How to Save When You’re Living Paycheck to Paycheck

Did you know that one-third of American households are living paycheck to paycheck? Most of these families are also considered middle class. Despite earning enough income to cover basic expenses and more, why do 33% of people find themselves scraping the bottom of the checking accounts before the next paycheck?

The problem can arise for several reasons, but the main driving factor is lack of financial literacy. When you are financially literate, you understand how money works and know the importance of good money management for your security and stability.

If you or your family is living paycheck to paycheck, the first thing you need to do is create a budget. What are your expenses? What are necessary and what are extraneous? How much do you need to have every month for your required expenses (rent, food, insurance etc.)? When are these payments due? Cash flow also can affect payments significantly and your stress level. If you are getting paid on the 20th only but your payment is due on the 1st, you are always going to be behind.

The first step you can take to budgeting and healthy money management is tracking your spending. You have to know where your money is going, down to the last cent. You need to know what you are spending on and why.

Track your spending for a few weeks to gauge your habits. Keep track via an online software system or at the very least, a notebook. Use whatever tools make sense to you, but make sure you keep track of your transactions.

Budgeting will also help you prepare for unexpected expenses, emergencies and seasonal expenditures. You can see from your prior spending where your dollars are going. The more you prepare, the better it will be. You can also include gifts, holidays, vacations and other expenses. Budgeting early on prevents headaches later on!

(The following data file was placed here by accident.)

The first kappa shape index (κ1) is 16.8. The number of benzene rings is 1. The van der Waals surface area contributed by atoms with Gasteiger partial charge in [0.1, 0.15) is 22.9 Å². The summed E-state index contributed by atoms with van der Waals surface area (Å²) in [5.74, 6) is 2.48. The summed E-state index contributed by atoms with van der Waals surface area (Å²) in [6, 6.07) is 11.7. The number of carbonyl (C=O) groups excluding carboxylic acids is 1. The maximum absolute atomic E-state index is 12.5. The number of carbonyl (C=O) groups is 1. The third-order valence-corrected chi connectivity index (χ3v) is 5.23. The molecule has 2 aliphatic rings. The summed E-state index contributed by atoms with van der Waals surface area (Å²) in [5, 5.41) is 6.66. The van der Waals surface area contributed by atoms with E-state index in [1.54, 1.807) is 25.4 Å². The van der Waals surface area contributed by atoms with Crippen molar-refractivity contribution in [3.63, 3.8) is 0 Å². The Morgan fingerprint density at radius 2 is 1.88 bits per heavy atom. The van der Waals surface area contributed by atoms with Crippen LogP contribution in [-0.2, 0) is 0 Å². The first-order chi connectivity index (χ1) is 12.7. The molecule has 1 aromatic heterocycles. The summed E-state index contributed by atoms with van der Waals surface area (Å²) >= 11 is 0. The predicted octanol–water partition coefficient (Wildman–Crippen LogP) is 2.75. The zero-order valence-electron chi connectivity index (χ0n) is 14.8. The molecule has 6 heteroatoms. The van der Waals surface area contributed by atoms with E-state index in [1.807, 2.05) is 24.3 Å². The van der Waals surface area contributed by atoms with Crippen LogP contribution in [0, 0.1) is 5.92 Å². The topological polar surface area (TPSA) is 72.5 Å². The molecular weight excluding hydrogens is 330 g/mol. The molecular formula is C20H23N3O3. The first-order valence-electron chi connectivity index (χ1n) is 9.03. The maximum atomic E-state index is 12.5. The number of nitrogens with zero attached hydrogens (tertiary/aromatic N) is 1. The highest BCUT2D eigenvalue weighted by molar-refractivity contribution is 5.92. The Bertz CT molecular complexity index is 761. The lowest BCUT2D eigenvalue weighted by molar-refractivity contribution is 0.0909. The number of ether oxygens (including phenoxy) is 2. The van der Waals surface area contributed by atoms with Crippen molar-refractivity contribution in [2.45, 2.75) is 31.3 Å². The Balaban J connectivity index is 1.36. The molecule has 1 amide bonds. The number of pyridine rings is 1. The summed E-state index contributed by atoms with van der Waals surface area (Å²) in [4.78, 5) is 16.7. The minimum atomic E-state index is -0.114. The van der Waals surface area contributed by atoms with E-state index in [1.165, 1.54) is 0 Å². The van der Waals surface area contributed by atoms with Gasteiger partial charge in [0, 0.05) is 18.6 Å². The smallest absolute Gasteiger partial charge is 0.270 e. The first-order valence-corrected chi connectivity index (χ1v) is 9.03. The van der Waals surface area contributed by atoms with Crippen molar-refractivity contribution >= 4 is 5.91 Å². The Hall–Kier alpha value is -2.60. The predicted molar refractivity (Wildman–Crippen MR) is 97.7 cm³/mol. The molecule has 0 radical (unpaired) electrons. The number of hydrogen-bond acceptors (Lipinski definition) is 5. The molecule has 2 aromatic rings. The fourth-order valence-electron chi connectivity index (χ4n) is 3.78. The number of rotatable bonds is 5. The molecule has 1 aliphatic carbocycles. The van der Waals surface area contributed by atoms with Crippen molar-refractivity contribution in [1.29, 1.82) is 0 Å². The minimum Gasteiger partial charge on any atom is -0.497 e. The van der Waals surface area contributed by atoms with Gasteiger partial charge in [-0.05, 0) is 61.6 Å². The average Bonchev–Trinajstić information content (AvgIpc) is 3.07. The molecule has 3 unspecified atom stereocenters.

Next do the math. What is essential and what is necessary? See where you can trim. This is easier if you have a salary. As a military personnel, you may be getting a fixed amount every month that you can work with. Look at your paystubs to figure out your average income after tax.

After you subtract your essential expenses such as rent, food, insurance etc., do you have any money left over? This is money that will need to go towards savings and also can be used for discretionary spending.

See where you can lower your spending. Budgeting takes time. No one is a pro at it immediately. You have to adjust that budget based on your lifestyle and by learning about your spending habits through tracking over time.

Find ways to increase your income through an extra job, extra hours at your current job and other ways to get paid.

Finally, be realistic. If you are too drastic in your spending cuts, you will find it hard to stay motivated and may miss your target goals. Adjust your budget with some flexibility so you can stay on track and keep going forward.